From Dailies to Post-Its
What editing videos has taught me about UX
After 7 years working in advertising as a video editor and motion graphics designer, I recently decided to give it all up and enroll in a UX bootcamp. But as it turns out, I wasn’t giving up anything at all. I was merely recontextualizing a lot of what I was already doing everyday in the edit suite. I know it sounds crazy, but UX design is a lot like editing commercials. As I hone my skills as a designer, I’m reminded of the lessons I learned in my past life. And seeing as how “hybrid thinking” is all the rage these days, I figured I would share a few of the lessons I’ve learned along the way as a commercial video editor…
It’s all about buy-in
This past week, me and my fellow bootcampers found ourselves learning the basics of stakeholder interviews. In one of our readings, there was this quote that said “Get stakeholder input if you want them to value your output.” As soon as I read that, I started having flashbacks to my early days working as an assistant for this fashion and beauty editor in New York. He used to always say to me, “It doesn’t matter what you think. People are in love with themselves. If you want someone to like your idea, then the best thing you can do is make them think it was their idea in the first place.”
The takeaway — Involve your clients and get their feedback early on in the process.
You are never “done”…
Whenever I reach out to UX designers for advice, the common response to a lot of my questions is “it depends.” Whenever someone would ask me how long it takes to edit a 30-second commercial, I would tell them the same thing — “it depends.” For every hour I would spend creating a new edit, I would often spend at least five hours taking it apart and putting it back together again. More often than not, the final spot that went on air looked nothing like the cut we started out with. There will always be lots of cooks in the kitchen and you have to do your best to make them all happy (even if you can’t). Editors say “revisions” and designers say “iterations,” but we mean the same thing.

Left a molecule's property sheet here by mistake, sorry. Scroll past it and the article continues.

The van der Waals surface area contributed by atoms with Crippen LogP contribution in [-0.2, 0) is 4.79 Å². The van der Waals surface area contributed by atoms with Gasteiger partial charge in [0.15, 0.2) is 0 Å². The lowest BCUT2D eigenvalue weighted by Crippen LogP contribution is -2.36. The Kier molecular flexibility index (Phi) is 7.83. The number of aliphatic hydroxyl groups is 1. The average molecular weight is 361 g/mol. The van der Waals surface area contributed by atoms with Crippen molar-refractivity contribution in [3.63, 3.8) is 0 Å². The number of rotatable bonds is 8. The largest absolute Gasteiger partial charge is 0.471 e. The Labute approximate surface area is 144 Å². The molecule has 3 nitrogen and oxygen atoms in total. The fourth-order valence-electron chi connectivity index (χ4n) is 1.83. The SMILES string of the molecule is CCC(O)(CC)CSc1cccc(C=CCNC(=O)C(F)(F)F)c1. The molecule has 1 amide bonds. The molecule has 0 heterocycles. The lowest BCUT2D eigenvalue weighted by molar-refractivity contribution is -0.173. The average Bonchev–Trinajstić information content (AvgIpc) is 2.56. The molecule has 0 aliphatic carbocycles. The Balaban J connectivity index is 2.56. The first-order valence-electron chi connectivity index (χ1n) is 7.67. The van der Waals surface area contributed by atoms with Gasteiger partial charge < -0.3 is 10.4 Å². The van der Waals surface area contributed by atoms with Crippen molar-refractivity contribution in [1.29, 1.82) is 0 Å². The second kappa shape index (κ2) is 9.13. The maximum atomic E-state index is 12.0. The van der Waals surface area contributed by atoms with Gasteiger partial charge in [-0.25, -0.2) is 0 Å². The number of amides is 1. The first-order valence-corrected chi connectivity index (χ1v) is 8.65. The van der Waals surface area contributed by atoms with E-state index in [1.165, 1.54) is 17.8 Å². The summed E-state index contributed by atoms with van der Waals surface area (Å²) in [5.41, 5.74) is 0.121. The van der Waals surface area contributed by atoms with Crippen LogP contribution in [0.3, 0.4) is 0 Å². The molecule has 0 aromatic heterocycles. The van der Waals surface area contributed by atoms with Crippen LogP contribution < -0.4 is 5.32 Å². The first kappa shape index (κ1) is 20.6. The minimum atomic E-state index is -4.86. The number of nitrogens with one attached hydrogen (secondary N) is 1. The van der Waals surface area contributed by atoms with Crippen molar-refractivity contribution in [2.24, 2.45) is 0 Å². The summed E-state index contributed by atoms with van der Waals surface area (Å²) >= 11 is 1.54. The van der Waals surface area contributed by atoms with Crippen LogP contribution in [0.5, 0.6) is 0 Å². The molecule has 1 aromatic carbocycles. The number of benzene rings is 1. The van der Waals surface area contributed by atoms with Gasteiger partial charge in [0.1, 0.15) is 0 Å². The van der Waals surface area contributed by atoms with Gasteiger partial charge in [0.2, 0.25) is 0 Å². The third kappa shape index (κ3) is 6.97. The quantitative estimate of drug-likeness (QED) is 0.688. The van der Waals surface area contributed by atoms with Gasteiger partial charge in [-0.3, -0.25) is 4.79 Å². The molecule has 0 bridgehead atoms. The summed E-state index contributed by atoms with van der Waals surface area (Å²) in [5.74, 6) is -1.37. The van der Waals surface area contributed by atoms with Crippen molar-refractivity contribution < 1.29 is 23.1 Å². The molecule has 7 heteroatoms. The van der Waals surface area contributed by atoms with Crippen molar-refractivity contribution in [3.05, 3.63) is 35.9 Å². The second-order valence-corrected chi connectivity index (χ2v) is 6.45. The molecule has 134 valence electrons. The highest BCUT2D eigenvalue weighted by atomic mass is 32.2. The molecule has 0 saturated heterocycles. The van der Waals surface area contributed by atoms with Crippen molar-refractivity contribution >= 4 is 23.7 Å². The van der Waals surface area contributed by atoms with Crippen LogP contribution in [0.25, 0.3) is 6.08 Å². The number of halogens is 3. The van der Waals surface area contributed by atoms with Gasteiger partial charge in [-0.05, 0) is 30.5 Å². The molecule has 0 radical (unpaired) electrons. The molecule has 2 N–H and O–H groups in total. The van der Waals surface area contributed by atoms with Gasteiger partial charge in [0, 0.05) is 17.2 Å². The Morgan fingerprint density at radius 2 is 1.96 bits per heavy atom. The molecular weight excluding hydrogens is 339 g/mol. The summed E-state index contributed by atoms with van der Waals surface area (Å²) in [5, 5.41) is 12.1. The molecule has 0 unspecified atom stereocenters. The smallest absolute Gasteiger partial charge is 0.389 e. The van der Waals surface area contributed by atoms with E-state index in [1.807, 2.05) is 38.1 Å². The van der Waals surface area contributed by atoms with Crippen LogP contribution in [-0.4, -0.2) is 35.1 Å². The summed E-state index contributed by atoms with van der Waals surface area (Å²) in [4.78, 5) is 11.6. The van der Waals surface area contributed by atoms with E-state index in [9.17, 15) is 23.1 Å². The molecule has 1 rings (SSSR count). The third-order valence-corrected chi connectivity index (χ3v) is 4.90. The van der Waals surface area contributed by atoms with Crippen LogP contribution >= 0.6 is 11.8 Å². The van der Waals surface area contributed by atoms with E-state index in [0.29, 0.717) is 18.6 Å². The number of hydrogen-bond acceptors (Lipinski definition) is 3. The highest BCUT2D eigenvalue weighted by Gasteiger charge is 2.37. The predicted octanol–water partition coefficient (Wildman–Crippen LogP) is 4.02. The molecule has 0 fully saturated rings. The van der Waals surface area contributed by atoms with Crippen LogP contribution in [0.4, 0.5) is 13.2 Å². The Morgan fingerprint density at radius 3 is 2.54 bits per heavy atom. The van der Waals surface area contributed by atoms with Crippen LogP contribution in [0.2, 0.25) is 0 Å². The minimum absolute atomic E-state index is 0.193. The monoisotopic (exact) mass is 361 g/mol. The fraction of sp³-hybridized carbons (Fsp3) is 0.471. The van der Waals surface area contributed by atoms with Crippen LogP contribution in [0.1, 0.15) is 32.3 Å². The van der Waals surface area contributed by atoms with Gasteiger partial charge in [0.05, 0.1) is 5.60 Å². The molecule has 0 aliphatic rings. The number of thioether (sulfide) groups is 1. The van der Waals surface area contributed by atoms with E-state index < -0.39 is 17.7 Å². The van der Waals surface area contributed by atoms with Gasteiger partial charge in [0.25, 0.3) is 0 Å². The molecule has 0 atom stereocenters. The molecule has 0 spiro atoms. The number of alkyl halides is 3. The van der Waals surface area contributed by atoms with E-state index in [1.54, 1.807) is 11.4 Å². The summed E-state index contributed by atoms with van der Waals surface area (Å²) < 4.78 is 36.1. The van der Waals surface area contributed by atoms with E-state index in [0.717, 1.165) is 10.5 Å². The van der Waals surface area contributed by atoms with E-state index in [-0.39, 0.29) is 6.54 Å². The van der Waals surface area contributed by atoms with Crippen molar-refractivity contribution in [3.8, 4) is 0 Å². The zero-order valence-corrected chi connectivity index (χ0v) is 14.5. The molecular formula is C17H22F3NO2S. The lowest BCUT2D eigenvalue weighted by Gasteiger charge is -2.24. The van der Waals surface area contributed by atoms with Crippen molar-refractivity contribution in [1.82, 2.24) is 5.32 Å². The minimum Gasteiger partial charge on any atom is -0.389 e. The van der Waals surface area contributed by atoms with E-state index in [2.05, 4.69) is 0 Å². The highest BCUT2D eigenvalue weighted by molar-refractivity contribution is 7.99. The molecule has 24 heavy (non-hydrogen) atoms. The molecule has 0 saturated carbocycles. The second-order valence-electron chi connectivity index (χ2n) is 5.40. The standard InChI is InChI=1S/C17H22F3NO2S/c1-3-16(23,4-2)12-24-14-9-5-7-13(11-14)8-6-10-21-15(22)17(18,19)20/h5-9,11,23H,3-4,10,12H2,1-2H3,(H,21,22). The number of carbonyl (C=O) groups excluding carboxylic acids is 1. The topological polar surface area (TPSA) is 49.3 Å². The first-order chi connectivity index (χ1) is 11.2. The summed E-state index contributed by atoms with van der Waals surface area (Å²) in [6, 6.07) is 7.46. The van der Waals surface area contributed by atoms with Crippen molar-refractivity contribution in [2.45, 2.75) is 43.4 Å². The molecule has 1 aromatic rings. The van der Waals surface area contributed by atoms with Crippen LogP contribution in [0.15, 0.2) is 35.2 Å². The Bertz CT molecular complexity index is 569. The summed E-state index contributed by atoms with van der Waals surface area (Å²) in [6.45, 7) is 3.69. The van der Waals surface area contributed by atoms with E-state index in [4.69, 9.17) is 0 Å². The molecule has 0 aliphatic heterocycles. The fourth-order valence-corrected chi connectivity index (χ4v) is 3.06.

The Takeaway — Don’t get too attached to your designs because sooner or later someone will tell you to change it.
…until you’re done.
I’d like to say that editing taught me all about the “non-linear” creative process of “restless innovation.” But the truth is that video production is as linear as it gets. When you wake up on the office couch, you realize just how real deadlines can be. Videos, for the most part, are capsules in time with a relatively short shelf life. Once a commercial airs on TV or pops up on a feed, it usually disappears into the ether never to be seen again. You go from job to job and you never look back. Knowing that is how it goes, you edit every job as if there is no tomorrow, making it as good as you can the first time around because there won’t be a second time. My point here is not that digital products are another perishable creative product to be used up and thrown away. Digital products are supposed be these living, breathing entities that are constantly evolving and adapting to the needs of their users. It’s this very notion of creating lasting experiences that attracted me to UX in the first place. Whether or not that is actually the case remains to be seen, but here’s hoping…
Kyle Howard has edited everything from interactive web videos to television spots for a host of major global brands, including Pepsi, Victoria’s Secret, Proactiv, Ford, Huggies, and the Chicago Cubs. He is currently expanding his professional life as User Experience designer at Designation, Chicago’s premier UX/UI design bootcamp.